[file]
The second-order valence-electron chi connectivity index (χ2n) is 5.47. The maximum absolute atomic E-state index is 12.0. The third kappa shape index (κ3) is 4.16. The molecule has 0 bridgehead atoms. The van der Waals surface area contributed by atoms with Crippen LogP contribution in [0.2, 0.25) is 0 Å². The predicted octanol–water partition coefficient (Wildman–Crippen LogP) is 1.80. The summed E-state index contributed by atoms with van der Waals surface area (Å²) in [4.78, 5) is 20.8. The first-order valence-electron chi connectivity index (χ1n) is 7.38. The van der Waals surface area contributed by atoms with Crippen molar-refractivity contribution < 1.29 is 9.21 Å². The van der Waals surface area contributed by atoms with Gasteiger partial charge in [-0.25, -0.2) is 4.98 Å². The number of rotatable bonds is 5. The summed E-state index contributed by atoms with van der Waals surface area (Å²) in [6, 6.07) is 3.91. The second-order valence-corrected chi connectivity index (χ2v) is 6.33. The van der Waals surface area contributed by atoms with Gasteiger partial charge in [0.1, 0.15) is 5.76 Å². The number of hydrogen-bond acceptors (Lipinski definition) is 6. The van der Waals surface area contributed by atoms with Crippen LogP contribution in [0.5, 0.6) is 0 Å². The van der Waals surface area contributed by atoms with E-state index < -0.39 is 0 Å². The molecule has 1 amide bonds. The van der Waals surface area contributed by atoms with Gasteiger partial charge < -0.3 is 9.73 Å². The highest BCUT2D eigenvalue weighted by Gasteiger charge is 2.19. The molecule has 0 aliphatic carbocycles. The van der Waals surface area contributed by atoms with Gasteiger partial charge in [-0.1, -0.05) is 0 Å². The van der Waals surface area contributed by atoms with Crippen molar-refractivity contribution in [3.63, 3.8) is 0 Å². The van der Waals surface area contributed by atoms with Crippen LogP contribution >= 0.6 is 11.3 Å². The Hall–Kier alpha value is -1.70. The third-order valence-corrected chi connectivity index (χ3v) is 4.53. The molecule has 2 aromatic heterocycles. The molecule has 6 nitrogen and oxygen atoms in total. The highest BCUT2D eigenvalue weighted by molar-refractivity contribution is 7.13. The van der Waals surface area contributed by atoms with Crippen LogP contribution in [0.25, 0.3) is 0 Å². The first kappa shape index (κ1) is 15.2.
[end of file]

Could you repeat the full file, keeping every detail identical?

The second-order valence-electron chi connectivity index (χ2n) is 5.47. The maximum absolute atomic E-state index is 12.0. The third kappa shape index (κ3) is 4.16. The molecule has 0 bridgehead atoms. The van der Waals surface area contributed by atoms with Crippen LogP contribution in [0.2, 0.25) is 0 Å². The predicted octanol–water partition coefficient (Wildman–Crippen LogP) is 1.80. The summed E-state index contributed by atoms with van der Waals surface area (Å²) in [4.78, 5) is 20.8. The first-order valence-electron chi connectivity index (χ1n) is 7.38. The van der Waals surface area contributed by atoms with Crippen molar-refractivity contribution < 1.29 is 9.21 Å². The van der Waals surface area contributed by atoms with Gasteiger partial charge in [-0.25, -0.2) is 4.98 Å². The number of rotatable bonds is 5. The summed E-state index contributed by atoms with van der Waals surface area (Å²) in [6, 6.07) is 3.91. The second-order valence-corrected chi connectivity index (χ2v) is 6.33. The van der Waals surface area contributed by atoms with Gasteiger partial charge in [0.1, 0.15) is 5.76 Å². The number of hydrogen-bond acceptors (Lipinski definition) is 6. The van der Waals surface area contributed by atoms with Crippen LogP contribution in [0.5, 0.6) is 0 Å². The van der Waals surface area contributed by atoms with E-state index < -0.39 is 0 Å². The molecule has 1 amide bonds. The van der Waals surface area contributed by atoms with Gasteiger partial charge < -0.3 is 9.73 Å². The highest BCUT2D eigenvalue weighted by Gasteiger charge is 2.19. The molecule has 0 aliphatic carbocycles. The van der Waals surface area contributed by atoms with Gasteiger partial charge in [-0.1, -0.05) is 0 Å². The van der Waals surface area contributed by atoms with Crippen molar-refractivity contribution in [3.63, 3.8) is 0 Å². The van der Waals surface area contributed by atoms with Crippen LogP contribution >= 0.6 is 11.3 Å². The Hall–Kier alpha value is -1.70. The third-order valence-corrected chi connectivity index (χ3v) is 4.53. The molecule has 2 aromatic heterocycles. The molecule has 6 nitrogen and oxygen atoms in total. The highest BCUT2D eigenvalue weighted by molar-refractivity contribution is 7.13. The van der Waals surface area contributed by atoms with Crippen LogP contribution in [0.25, 0.3) is 0 Å². The first kappa shape index (κ1) is 15.2.